Complete Sanskrit



Designed For Complete Beginners, And Tested For Years With Real Learners, Complete Sanskrit Offers A Bridge From The Textbook To The Real World, Enabling You To Learn The Grammar, Understand The Vocabulary And Even How To Translate The Inscriptions And Texts From This Ancient And Religiously Significant Indian Language Structured Around Authentic Material, And Introducing The Devangari Script For Those Who Wish To Take Their Understanding Further, This First Updated New Edition For Some Twenty Years Also Features 15 Learning Units Plus Glossary And Reference Section Authentic Materials Language Taught Through Key Texts Teaches The Key Skills Reading And Understanding Sanskrit Grammar And Vocabulary Covers Devangari Script A New Preface And Updated Further Resources Additional Learning Activities Self Tests And Learning Activities See And Track Your Own ProgressComplete Sanskrit

Librarian Note There is than one author by this name in the Goodreads data base.

!!> Read ➹ Complete Sanskrit  ➼ Author Michael Coulson – Phamimports.us
  • Paperback
  • 384 pages
  • Complete Sanskrit
  • Michael Coulson
  • 10 August 2018
  • 9781473627987

10 thoughts on “Complete Sanskrit

  1. says:

    Not a gentle introduction by any means, but doable if you pace yourself to the content rather than the page count and take decent notes.Part of the difficulty is down to the authors assuming, as they mention in the preface, a greater degree of sophistication in students of Sanskrit than in students of living languages, which is fair and actually really nice it s good to have a language course that doesn t feel the need to explain what an adjective or a verb tense is The flip side is that they also don t or barely explain what an ablative or an aorist are, and the text can get a bit heavy on philologist jargon I can t imagine trying to work through it with zero experience with Latin and or Greek especially Greek is helpful, though I m lacking in that department myself Then again, if you don t have any experience with Latin or Greek, you probably shouldn t start with Sanskrit anyway a lot of the things that make it such an extraordinary language will go over your head and a willingness to stop and just google terms you re even slightly shaky on will go a very long way.Most of the problem is the authors fashionable and even defensible decision to use real wor...

  2. says:

    I worked through the first three chapters of Complete Sanskrit before deciding to switch to The Cambridge Introduction to Sanskrit CIS Both books cover roughly the same beginner to intermediate level But I prefer the organization of CIS, which provides a complete overview of the whole structure of the language before diving in to particular topics That better fits my own learning style and facilitates memorization Also, CIS comes with extensive learning resources including YouTube videos, online flashcards, etc One particular annoyance with my paperback edition of Complete Sanskrit was the devanagari script is sometimes so small that it is not clearly legible since the quality of the printing is not sharp This is particularly evident with conjunct consonants Another problem I had was how Complete Sanskrit drops tables for sandhi rules changes to consonants and vowels in the learner s lap near the beginning, essentially saying, keep referring to the tables and eventually you will ge...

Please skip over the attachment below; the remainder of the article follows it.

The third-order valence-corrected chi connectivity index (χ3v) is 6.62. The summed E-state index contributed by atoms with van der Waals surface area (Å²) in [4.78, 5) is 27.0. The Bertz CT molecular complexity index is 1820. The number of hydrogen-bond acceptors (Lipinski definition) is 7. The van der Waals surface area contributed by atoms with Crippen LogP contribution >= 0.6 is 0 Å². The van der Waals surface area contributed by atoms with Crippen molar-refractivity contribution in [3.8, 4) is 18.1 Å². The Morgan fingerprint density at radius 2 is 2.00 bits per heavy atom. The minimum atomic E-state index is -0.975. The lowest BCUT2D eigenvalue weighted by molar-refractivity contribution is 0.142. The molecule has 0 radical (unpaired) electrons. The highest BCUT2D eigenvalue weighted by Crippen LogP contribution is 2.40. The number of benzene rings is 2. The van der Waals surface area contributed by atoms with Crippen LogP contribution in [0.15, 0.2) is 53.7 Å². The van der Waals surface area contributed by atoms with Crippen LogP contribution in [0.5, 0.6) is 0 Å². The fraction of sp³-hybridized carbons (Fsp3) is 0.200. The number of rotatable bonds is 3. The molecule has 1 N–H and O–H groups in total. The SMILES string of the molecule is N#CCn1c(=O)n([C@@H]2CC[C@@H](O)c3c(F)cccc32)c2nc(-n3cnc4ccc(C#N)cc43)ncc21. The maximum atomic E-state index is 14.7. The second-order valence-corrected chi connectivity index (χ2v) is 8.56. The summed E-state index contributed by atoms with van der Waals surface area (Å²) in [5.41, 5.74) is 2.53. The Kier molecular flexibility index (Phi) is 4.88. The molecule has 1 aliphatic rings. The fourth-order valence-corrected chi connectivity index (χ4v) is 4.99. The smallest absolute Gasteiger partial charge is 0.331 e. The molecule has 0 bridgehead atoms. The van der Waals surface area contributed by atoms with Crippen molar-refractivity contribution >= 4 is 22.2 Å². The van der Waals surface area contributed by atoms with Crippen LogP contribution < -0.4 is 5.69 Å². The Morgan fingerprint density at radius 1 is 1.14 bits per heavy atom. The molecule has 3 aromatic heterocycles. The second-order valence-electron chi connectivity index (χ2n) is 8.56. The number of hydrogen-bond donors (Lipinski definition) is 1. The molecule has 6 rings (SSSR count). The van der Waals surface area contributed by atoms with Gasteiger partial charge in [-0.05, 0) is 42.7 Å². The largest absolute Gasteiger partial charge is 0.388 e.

3. says:

    The tone and content of the book is set by this line in the Preface It seemed practical to assume a somewhat greater degree of sophistication in potential students of Sanskrit than in students proposing to teach themselves a language such as French In a way, that Preface sentence should prepare you for a language learning experience unlike any other unless you ve studied other classics, Ancient Greek, Old Chinese, etc Forget about conversation you never learn hello or how are you , and one of the first sentences you translate is We grieve because they are dead.Although there s a lot of information presented, the narrative isn t as cohesive as it could be and some sections are significantly lacking For example, Chapter 1 introduces the script versions of numbers, but not how to pronounce them it is given in the appendix Chapter 2 has a section called Verb Prefixes that consists of the following text, verbatim prefixes may modify, sometimes considerably and sometimes not at all, the basic meaning and no...

  4. says:

    A good book if you have some previous knowledge on Sanskrit, but for a total beginner it may not be a good choice I am a total beginner and it was pretty confusing for me.

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